A Christian Critique of the Gun Movement
The gun rights movement is at a high point: there are as many guns as citizens in the US today; the gun lobby has persuaded states to expand the number of public places people can carry guns; and in recent years, gun rights advocates have pushed Open Carry, Campus Carry, Stand your Ground, and Permitless Carry. Gun rights advocates argue they are merely following through with our founders’ intentions. But that is hardly the case; we are engaged in a radical, reckless gun rights experiment, unlike we have ever seen—with public health and social costs still unknown.
The political terrain of the gun debate is treacherous and vexing. Gun control advocates find it impossible to achieve the most basic, minimal regulations—like universal background checks. Polls indicate that Americans overwhelmingly favor gun control, but they do not prioritize the issue in the ballot box. Why is this? Voters are not sufficiently alarmed by our gun violence problem, it seems; or they are not persuaded to take action; or they deem the issue beyond hope.
The usual avenues of support for gun control have struggled of late—to put it mildly. This presentation will explain alternate approaches to galvanizing such support. In particular, there are powerful political arguments to be made against the radical gun rights movement. What’s more, faith based communities can be crucial in calling people to action, and prioritizing the gun debate. In particular, powerful Christian arguments line up against the radical gun rights movement—and they must be deployed widely and intensely.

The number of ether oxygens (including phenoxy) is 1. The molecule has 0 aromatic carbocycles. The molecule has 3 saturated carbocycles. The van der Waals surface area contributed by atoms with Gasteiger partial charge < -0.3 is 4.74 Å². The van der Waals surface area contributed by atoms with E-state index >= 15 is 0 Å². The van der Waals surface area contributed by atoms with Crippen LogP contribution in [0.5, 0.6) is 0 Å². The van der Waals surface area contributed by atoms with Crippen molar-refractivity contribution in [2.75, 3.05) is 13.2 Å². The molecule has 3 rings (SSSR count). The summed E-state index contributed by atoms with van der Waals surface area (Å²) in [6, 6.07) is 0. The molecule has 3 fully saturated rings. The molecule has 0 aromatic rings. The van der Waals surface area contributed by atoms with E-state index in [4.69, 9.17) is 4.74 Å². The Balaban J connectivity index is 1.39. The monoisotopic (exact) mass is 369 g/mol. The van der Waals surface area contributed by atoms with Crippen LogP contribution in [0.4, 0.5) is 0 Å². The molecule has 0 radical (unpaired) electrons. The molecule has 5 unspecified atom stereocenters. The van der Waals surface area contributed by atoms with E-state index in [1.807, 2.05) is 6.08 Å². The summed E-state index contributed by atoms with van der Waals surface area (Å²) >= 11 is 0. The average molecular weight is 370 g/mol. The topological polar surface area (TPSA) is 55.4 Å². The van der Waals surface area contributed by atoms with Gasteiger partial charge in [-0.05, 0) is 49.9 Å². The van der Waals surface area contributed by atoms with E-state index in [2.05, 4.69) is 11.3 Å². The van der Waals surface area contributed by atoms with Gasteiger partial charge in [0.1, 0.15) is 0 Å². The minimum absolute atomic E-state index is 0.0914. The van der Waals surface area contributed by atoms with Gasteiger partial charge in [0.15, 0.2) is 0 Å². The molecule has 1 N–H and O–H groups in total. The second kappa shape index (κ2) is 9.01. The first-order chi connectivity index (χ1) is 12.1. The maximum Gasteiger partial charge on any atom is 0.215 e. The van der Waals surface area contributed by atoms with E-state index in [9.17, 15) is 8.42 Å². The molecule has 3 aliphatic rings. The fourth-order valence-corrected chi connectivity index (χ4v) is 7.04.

Drawing on these ideas, DeBrabander will deliver a guest lecture at the University of Virginia, Wilson Hall 301, on Tuesday, March 14, 2017 at 2:00 pm to discuss the “Christian” critique of the gun movement. The event is free, and the public is invited to attend.
Firmin DeBrabander is professor of philosophy at the Maryland Institute College of Art in Baltimore. He completed his graduate studies at the Katholieke Universities Leuven in Belgium, and at Emory University in Atlanta. His publications include Spinoza and the Stoics (Continuum Press, 2007) and Do Guns Make us Free? (Yale University Press, 2015). He has written articles on social and political commentary (notably on the gun debate) in a variety of national publications, including The Baltimore Sun, The New York Times, the Washington Post, the Atlantic, the New Republic and Salon.